With all the horror chaos in the world, science doesn’t seem like the most important thing. I forgot all about my paper, until I received an email, that… the first chapter of my PhD is published! Some positive news I would like to share with you.
If you think about a stereotypical scientist, hidden in a lab, investigating every detail of a tiny thing…. that is great description of what I was doing!
For months, bachelor-student Camille Hobus and myself were glued onto our laptops and microscopes to study plant fossils called phytoliths. These phytoliths get buried in the soil after plants die: the last reminder that the plant once grew there.
Our results have been published in this paper: https://doi.org/10.1016/j.revpalbo.2022.104613.
In there, you will find 2 guides on how to identify the phytoliths from palm trees that grow in South America. The guides show how to separate several palms, that we have not been able to identify before. The phytolith fossils these palms produce differ in shape, size, and texture.
The guides can be used by other scientists that are studying phytoliths in South America. When I was doing a master thesis on freshwater algae, the guides from other scientists were so useful to help me get started! Hopefully, this paper can help other students. I also hope these guides will standardize and improve phytolith research in South America, because more palm types can be identified.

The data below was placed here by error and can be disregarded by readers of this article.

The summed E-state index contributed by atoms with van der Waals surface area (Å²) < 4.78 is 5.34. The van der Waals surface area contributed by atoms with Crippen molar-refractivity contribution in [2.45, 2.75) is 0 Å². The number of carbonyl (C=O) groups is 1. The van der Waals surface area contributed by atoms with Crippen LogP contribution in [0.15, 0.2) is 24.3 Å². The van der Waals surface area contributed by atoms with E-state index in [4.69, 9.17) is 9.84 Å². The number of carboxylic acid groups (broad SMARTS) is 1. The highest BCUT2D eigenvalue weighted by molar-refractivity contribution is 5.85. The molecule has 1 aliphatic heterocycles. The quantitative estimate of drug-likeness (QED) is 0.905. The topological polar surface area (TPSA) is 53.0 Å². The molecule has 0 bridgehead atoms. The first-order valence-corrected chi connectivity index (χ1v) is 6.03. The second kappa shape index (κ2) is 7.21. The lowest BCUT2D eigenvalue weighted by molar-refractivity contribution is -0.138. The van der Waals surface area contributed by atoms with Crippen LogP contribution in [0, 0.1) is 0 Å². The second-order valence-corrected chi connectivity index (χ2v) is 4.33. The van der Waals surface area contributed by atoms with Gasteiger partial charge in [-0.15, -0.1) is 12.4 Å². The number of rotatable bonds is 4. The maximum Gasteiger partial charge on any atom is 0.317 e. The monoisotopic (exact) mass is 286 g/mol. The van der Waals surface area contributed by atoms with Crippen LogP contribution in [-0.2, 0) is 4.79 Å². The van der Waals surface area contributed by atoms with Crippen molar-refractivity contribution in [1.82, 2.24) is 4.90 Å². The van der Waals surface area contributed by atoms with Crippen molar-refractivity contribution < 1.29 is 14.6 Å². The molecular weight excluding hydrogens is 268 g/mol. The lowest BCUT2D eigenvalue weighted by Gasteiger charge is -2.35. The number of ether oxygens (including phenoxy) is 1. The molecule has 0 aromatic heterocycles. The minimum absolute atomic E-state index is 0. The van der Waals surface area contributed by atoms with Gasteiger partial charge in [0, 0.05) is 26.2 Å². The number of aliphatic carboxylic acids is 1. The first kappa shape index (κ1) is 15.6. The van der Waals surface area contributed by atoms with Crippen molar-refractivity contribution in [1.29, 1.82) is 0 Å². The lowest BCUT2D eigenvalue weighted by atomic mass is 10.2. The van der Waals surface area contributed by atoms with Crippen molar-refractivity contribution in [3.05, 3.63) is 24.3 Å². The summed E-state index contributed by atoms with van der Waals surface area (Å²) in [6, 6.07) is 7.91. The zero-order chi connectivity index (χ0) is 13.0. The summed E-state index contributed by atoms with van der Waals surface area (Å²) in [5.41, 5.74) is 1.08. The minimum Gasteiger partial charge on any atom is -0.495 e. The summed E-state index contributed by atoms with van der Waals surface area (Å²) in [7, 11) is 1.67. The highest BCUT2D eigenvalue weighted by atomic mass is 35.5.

Living in the rainy and grey Netherlands, one of the first things that announced my summer holidays were the palm trees. Indonesia was the first place where I saw a man climb a palm tree, barefoot using a machete! He was reaching for fruits. In Surinam I saw people making rooftops from dried palm leaves and coconut palm oil. People seemed to use palm trees for everything.
Palm trees aren’t just typical for tropical places, they are especially common in the tropics of South America. There are so many palm trees in the Amazon rainforest, some people think they were planted in the past by people that lived in the rainforest long before Europeans arrived. But other people disagree, saying that soil or climate might be responsible.
To find out why palms are so common in the Amazon rainforest, we can study phytolith fossils. Phytoliths can reveal how many palms were growing in the past. Were there always so many palms in the Amazon? Where there more palms when populations grew, because people were planting them? Or did palm trees react when climate changed in the past? And that is why we studied palm fossils in great detail: to answer these questions!
How did we separate fossils from different palms? We photographed and measured hundreds of phytoliths from palms. We have studied the shape, size, and texture of palm phytoliths from palms that were used to build houses, make oil or eat the fruits. Next, we used statistical analyses (PCA and pairwise comparisons) to find out which palm trees produce different phytoliths, because of their shape or size. The results were translated into the guides.
Now, I am using the guides to study palm fossils from the rainforest in Surinam and Ecuador, going back 1500 years. I hope the next chapters of my PhD will tell you more about the history of palms and people there!